Another major cause of excess litter in residential areas seems to be the lack of awareness of some residents in how to correctly dispose of their household waste. A suggestion was made that landlords should be made more aware that they have a responsibility to inform their tenants how to responsibly manage their waste. This is perhaps also an area in which local residents can get involved in helping their neighbours to understand how to recycle and manage their household rubbish properly.

There are costs associated with using CCTV cameras at fly-tipping hotspots

The most innovative and interesting suggestion of the evening, and the one that perhaps offers the potential to catch and prosecute more fly-tippers, was one that was inspired by a current trend in wildlife documentaries. The council often points out the costs associated with using CCTV cameras at fly-tipping hotspots. However, hidden webcams of the type used to capture footage of animals at night would, it was claimed, be a much cheaper option. It may even be possible to attach them to the new tall lampposts that are currently being installed.

As the evening drew to a close, it was encouraging to hear from residents who had taken action to help clear up their local areas. One lady had put up numerous signs to tell people that one particular area was private property and not a rubbish dump, and had been successful in dissuading people from continuing to drop their litter. Another Clean & Green Street Champion told of how organising a community litter pick in his area had not only made the place more attractive, but also brought the community together. It was readily agreed that local organisations that get involved in making their areas more attractive by planting up certain areas could have a beneficial effect in encouraging more people to take pride in their locales, and in decreasing the amount of littering. Indeed, it seems to me that only by local people and the council working together can we begin to get to grips with a problem that has infected our national culture for far too many years.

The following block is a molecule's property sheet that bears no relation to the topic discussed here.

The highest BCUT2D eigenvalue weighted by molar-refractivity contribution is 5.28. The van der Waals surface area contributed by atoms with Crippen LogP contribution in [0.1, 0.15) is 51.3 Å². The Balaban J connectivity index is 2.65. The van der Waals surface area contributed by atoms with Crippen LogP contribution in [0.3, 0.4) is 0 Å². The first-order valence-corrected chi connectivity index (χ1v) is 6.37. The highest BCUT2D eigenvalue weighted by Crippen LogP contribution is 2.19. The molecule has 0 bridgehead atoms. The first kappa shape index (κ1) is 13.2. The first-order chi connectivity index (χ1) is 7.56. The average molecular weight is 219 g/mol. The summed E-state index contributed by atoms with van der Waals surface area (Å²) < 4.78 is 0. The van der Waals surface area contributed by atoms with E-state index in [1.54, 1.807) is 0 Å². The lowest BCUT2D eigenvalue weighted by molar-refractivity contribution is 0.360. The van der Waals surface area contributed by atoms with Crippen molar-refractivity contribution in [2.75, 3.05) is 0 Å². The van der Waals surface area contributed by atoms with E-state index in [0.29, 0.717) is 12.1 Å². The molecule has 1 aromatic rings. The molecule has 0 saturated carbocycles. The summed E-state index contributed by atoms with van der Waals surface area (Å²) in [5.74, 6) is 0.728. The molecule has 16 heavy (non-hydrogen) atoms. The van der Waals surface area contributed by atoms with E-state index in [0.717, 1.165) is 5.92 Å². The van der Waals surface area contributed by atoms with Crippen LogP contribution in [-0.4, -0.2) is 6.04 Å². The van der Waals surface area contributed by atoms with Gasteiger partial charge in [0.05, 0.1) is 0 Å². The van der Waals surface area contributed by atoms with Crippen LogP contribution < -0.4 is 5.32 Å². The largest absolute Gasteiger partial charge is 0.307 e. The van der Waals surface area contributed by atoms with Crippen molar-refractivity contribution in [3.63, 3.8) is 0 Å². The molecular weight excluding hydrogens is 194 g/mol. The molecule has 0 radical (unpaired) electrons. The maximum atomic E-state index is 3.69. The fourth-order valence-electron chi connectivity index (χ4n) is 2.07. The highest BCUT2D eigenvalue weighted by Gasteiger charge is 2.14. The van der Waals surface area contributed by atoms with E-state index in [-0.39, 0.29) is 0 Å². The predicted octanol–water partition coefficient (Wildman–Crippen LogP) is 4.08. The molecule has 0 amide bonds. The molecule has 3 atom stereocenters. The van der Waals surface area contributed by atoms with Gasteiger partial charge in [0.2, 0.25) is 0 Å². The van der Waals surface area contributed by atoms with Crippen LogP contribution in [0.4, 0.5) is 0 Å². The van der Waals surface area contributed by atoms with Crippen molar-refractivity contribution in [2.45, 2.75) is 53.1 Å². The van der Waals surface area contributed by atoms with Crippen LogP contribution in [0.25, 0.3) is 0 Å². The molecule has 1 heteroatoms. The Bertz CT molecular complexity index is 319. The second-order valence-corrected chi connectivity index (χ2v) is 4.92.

I left the meeting glad that the Croydon Communities Consortium was at least attempting to find solutions to Croydon’s litter problem and encouraged that so many different people were determined to do their bit to improve the situation. I was also pleased to discover after the meeting that it only costs £5 to become a member, so if like me you’d like to be more involved and more informed about community issues, you can join up here – and if you really want to get to grips with tackling your local litter problem, you can become a Green Champion.

Charles Barber

Charles Barber

Adoptive Croydonian, currently trying to publish a book and find gainful employment within the Croydonian urban jungle. Environmental campaigner, Twitter@rainforestsaver, founder of the Croydon Rainforest Club and of the Friends of Whitehorse Park.

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  • Ian Marvin

    Businesses are able to choose their waste services provider fundamentally as a result of us having voted in governments who feel that competition in everything and deregulation is a good thing. So, again the local authority is stuck with enforcing things they have little control of. The street team in Thornton Heath have been proactive on this but it requires constant vigilance, if the waste agreement was integrated with business rates then these resources could be applied elsewhere.